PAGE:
Objective: To study the association between commuter cycling and all-cause sickness absence, and the possible dose-response relationship between absenteeism and the distance, frequency and speed of commuter cycling.
Method: Cross-sectional data about cycling in 1236 Dutch employees were collected using a self-report questionnaire. Company absenteeism records were checked over a one-year period (May 2007-April 2008). Propensity scores were used to make groups comparable and to adjust for confounders. Zero-inflated Poisson models were used to assess differences in absenteeism between cyclists and non-cyclists.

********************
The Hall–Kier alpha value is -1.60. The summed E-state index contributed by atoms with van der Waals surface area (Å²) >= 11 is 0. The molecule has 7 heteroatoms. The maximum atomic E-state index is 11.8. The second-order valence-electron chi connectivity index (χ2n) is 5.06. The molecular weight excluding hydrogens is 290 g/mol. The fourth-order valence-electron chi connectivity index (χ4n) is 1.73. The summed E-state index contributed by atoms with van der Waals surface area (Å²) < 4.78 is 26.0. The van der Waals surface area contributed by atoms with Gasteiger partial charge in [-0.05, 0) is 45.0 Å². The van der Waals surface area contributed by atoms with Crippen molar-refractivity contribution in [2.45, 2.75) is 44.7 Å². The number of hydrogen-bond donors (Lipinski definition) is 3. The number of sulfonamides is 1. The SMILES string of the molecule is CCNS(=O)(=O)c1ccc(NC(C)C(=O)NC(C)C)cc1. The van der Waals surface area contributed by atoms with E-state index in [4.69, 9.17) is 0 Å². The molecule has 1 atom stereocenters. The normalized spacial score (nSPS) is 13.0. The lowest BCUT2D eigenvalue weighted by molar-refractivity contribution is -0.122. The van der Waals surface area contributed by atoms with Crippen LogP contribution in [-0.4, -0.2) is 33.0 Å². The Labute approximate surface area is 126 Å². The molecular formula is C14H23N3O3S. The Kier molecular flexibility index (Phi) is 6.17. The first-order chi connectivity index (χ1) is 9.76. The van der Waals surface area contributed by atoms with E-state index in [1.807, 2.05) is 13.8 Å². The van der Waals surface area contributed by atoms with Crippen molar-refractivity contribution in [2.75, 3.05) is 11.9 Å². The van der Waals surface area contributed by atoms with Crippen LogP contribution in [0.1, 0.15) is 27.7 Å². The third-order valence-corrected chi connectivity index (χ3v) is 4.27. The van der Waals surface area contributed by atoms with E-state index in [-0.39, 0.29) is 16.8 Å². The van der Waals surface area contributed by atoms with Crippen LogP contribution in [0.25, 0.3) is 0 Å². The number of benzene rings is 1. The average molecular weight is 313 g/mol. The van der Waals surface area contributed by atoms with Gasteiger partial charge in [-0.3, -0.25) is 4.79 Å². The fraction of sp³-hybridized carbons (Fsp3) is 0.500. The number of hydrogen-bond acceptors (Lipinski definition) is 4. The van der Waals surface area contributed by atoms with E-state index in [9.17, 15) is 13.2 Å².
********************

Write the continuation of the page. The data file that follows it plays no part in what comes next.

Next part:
Results: The mean total duration of absenteeism over the study year was more than 1 day shorter in cyclists than in non-cyclists. This can be explained by the higher proportion of people with no absenteeism in the cycling group. A dose-response relationship was observed between the speed and distance of cycling and absenteeism. Compared to people who cycle a short distance (<or=5 km) three times a week, people who cycle more often and longer distances are absent for fewer days on average.
Conclusion: Cycling to work is associated with less sickness absence. The more often people cycle to work and the longer the distance travelled, the less they report sick.
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